A foreign government was behind a March cyber-attack against military computers that led to 24,000 files being stolen from a defense contractor, the Department of Defense said. The intruders were after files related to missile tracking systems, unmanned aerial vehicles and the Joint Strike Fighter.
The revelation came in a July 14 speech at the National Defense University in Washington, D.C., by William Lynn, the deputy secretary of defense. The main purpose of the speech was for Lynn to elaborate on the Department of Defense's plans to defend U.S. networks against cyber-attacks. The plans include defending key civilian networks controlled by transportation and utility companies and financial institutions from cyber-attacks.
"It is a significant concern that over the past decade terabytes of data have been extracted by foreign intruders from corporate networks of defense companies," Lynn said.
The departments of Defense and Homeland Security have jointly created a pilot program called Defense Industrial Base Cyber-Pilot to share classified information with defense contractors and commercial ISPs.
The government won't be monitoring, intercepting or storing any private-sector communications under the program, Lynn said. Instead, the threat intelligence collected by the government will be used by the companies and the ISPs to identify and stop malicious activity within their networks.
Pentagon officials had said previously the United States would view cyber-attacks on key security systems as an act of war. Privacy advocates have expressed concern that the military might put in measures to defend cyberspace that would actually restrict and limit how civilians currently live and work online. The Defense Department tempered its language slightly by saying the United States reserves the right to use "whatever response is appropriate."
The DoD Cyber-Strategy, unveiled during the speech, emphasizes cyber-defenses to boost the government's ability to fight back against attacks rather than increasing the military's offensive capabilities, Lynn said. The Pentagon is "committed to protecting the peaceful use of cyberspace," Lynn said, noting that the goal is to prevent others from using cyberspace for hostile purposes.
"Establishing robust cyber-defenses no more militarizes cyberspace than a navy militarizes the ocean," Lynn said.
To defend against cyber-attacks, the Pentagon will integrate cyber-scenarios into military exercises and training, the plan said. Strategic partnerships with the private sector will focus on improving "cyber-hygiene" on civilian networks and developing new technology for the department's use. The Defense Department also plans to recruit and train a "cyber-talent base" and set up cyber-capabilities in the Reserve and National Guard.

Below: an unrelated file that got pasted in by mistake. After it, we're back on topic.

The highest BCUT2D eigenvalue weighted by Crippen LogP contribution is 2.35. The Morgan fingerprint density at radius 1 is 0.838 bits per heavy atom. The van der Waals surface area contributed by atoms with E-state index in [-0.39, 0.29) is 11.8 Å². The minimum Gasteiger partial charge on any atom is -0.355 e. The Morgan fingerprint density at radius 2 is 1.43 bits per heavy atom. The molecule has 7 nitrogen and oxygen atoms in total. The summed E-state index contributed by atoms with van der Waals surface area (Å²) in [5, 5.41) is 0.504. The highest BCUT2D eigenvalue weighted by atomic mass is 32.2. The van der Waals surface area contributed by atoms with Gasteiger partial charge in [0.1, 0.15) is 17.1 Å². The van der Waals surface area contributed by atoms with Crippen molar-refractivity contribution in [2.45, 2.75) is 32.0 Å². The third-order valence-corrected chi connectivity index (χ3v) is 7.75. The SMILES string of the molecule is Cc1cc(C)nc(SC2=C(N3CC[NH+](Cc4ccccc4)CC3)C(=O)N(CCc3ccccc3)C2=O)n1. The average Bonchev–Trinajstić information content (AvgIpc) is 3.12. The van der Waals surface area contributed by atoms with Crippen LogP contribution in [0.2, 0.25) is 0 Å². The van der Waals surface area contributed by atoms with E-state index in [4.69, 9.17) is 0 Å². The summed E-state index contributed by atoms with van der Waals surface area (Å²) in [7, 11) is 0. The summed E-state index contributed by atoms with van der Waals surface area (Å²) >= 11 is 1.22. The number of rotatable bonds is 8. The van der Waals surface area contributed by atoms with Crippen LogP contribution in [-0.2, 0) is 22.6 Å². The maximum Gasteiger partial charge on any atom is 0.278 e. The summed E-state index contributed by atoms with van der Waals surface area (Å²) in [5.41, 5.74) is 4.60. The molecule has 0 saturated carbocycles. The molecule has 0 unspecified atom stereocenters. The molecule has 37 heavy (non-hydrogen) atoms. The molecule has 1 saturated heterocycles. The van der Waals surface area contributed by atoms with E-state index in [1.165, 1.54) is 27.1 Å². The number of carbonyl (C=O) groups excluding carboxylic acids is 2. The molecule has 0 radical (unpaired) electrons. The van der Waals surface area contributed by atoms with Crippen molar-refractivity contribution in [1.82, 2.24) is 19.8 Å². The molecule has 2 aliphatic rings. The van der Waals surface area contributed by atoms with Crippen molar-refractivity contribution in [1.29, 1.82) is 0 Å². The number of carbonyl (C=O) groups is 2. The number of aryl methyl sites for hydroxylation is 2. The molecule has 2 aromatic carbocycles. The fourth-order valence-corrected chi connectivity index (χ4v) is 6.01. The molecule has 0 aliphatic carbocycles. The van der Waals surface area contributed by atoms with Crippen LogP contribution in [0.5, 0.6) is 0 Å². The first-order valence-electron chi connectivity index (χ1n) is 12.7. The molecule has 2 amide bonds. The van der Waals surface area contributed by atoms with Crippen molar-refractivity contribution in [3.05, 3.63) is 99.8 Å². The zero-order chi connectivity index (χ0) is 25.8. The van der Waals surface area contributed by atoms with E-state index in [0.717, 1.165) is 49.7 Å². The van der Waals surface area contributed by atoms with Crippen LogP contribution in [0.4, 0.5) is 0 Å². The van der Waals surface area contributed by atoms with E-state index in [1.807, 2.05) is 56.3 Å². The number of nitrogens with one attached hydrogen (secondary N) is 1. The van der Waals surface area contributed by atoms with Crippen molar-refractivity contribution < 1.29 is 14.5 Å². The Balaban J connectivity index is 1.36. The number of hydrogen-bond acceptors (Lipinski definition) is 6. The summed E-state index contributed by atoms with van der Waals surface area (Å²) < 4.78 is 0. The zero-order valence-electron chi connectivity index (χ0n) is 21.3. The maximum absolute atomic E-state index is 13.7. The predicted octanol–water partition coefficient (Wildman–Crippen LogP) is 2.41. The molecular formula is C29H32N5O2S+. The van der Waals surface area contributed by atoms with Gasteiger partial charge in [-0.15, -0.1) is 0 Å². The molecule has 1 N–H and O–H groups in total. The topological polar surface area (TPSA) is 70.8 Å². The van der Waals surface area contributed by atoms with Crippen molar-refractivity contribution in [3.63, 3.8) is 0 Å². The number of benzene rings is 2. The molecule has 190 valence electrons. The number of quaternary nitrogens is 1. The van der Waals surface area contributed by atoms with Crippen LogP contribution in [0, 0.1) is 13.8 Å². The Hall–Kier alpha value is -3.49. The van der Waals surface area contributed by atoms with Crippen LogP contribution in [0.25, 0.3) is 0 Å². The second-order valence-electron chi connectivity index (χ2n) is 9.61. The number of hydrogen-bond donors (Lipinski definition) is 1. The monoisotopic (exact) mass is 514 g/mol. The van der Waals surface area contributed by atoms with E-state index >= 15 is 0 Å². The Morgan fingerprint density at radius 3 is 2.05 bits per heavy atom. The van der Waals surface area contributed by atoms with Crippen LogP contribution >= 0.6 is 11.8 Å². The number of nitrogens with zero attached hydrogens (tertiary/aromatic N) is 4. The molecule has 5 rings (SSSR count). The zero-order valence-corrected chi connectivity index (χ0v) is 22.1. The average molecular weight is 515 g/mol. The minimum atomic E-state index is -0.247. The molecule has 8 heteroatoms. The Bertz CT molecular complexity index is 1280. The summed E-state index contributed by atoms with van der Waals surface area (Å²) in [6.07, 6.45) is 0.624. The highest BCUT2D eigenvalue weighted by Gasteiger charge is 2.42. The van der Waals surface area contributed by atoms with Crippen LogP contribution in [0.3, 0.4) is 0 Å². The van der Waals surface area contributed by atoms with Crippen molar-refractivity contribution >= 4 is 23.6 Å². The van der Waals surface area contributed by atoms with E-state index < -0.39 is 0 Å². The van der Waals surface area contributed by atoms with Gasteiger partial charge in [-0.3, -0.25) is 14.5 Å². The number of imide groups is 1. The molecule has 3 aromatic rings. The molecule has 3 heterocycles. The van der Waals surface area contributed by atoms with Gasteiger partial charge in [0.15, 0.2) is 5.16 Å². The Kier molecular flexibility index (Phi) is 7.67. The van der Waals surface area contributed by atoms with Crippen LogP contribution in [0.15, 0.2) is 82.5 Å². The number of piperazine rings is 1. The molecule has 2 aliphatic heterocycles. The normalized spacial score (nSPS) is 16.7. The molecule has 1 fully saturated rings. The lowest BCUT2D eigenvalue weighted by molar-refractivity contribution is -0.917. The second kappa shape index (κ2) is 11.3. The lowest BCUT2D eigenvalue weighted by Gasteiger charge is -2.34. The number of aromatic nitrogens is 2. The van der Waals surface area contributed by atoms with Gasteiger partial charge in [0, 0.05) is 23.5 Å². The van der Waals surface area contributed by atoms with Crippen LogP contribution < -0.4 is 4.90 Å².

As has been the case in previous discussions on cyber-security, the definition of "critical infrastructure" remained unclear. Neither the speech nor the strategy document clarified whether popular Websites like Google could be classified as such or if the classification would be narrowed down to facilities such as power plants and defense contractor networks. It was also unclear if the Pentagon will have authority and oversight over network operators in the private sector, or if it will play an advisory role.
The department listed cyberspace as the "fifth domain" of warfare, after air, land, sea and space, in the 13-page unclassified version of the strategy released with the speech. The department "depends on cyberspace to function," the document said, noting that the Department of Defense operates more than 15,000 networks and more than 7 million devices in hundreds of locations around the globe. The government spends millions of dollars every year securing the network against increasing numbers of attacks.
"Our reliance on cyberspace stands in stark contrast to the inadequacy of our cyber-security," it said.
Attackers probe Pentagon networks millions of times every day looking for classified information, and "malicious insiders" are stealing files. Adversaries are developing sophisticated and widely available tools to hack into secure networks. More than 60,000 "new malicious software programs or variations are identified every day, threatening our security, our economy and our citizens," Defense Secretary Leon Panetta said in a statement.
"Our assessment is that cyber-attacks will be a significant component of any future conflict, whether it involves major nations, rogue states or terrorist groups," Lynn said.